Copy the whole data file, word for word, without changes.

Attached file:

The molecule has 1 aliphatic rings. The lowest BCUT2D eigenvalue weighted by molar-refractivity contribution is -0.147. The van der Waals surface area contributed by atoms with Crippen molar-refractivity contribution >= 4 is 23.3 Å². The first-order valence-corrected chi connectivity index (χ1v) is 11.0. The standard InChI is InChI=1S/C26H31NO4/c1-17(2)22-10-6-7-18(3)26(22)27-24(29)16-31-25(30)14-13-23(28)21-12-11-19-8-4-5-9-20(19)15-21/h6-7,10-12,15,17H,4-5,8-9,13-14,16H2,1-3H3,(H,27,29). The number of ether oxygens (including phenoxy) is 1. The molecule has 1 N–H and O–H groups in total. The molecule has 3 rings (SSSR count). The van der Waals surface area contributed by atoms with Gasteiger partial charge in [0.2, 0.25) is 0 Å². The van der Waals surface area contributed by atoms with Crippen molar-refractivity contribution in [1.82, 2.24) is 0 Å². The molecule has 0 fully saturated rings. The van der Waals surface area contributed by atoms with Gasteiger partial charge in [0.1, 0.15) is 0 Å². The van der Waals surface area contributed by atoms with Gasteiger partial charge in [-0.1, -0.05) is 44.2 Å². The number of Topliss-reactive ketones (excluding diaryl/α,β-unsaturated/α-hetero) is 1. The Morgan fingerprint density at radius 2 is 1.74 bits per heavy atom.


The molecule has 1 aliphatic rings. The lowest BCUT2D eigenvalue weighted by molar-refractivity contribution is -0.147. The van der Waals surface area contributed by atoms with Crippen molar-refractivity contribution >= 4 is 23.3 Å². The first-order valence-corrected chi connectivity index (χ1v) is 11.0. The standard InChI is InChI=1S/C26H31NO4/c1-17(2)22-10-6-7-18(3)26(22)27-24(29)16-31-25(30)14-13-23(28)21-12-11-19-8-4-5-9-20(19)15-21/h6-7,10-12,15,17H,4-5,8-9,13-14,16H2,1-3H3,(H,27,29). The number of ether oxygens (including phenoxy) is 1. The molecule has 1 N–H and O–H groups in total. The molecule has 3 rings (SSSR count). The van der Waals surface area contributed by atoms with Gasteiger partial charge in [0.2, 0.25) is 0 Å². The van der Waals surface area contributed by atoms with Crippen molar-refractivity contribution in [1.82, 2.24) is 0 Å². The molecule has 0 fully saturated rings. The van der Waals surface area contributed by atoms with Gasteiger partial charge in [0.1, 0.15) is 0 Å². The van der Waals surface area contributed by atoms with Gasteiger partial charge in [-0.1, -0.05) is 44.2 Å². The number of Topliss-reactive ketones (excluding diaryl/α,β-unsaturated/α-hetero) is 1. The Morgan fingerprint density at radius 2 is 1.74 bits per heavy atom.